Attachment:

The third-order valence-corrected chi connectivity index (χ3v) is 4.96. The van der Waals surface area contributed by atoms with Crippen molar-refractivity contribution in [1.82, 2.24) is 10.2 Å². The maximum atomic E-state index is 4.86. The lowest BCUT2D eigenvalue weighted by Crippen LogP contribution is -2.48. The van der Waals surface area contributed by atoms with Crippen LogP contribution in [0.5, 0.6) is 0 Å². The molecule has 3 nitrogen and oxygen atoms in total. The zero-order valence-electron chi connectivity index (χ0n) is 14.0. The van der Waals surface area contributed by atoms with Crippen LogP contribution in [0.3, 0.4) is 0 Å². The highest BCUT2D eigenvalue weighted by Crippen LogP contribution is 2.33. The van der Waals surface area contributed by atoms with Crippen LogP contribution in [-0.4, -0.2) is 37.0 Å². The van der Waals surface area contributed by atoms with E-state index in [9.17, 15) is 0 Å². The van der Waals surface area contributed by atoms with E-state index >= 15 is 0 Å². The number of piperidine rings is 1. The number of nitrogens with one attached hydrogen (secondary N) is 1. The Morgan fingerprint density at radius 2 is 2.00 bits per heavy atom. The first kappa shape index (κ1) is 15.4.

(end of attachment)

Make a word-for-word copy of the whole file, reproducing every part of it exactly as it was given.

The third-order valence-corrected chi connectivity index (χ3v) is 4.96. The van der Waals surface area contributed by atoms with Crippen molar-refractivity contribution in [1.82, 2.24) is 10.2 Å². The maximum atomic E-state index is 4.86. The lowest BCUT2D eigenvalue weighted by Crippen LogP contribution is -2.48. The van der Waals surface area contributed by atoms with Crippen LogP contribution in [0.5, 0.6) is 0 Å². The molecule has 3 nitrogen and oxygen atoms in total. The zero-order valence-electron chi connectivity index (χ0n) is 14.0. The van der Waals surface area contributed by atoms with Crippen LogP contribution in [0.3, 0.4) is 0 Å². The highest BCUT2D eigenvalue weighted by Crippen LogP contribution is 2.33. The van der Waals surface area contributed by atoms with Crippen LogP contribution in [-0.4, -0.2) is 37.0 Å². The van der Waals surface area contributed by atoms with E-state index in [9.17, 15) is 0 Å². The van der Waals surface area contributed by atoms with E-state index >= 15 is 0 Å². The number of piperidine rings is 1. The number of nitrogens with one attached hydrogen (secondary N) is 1. The Morgan fingerprint density at radius 2 is 2.00 bits per heavy atom. The first kappa shape index (κ1) is 15.4.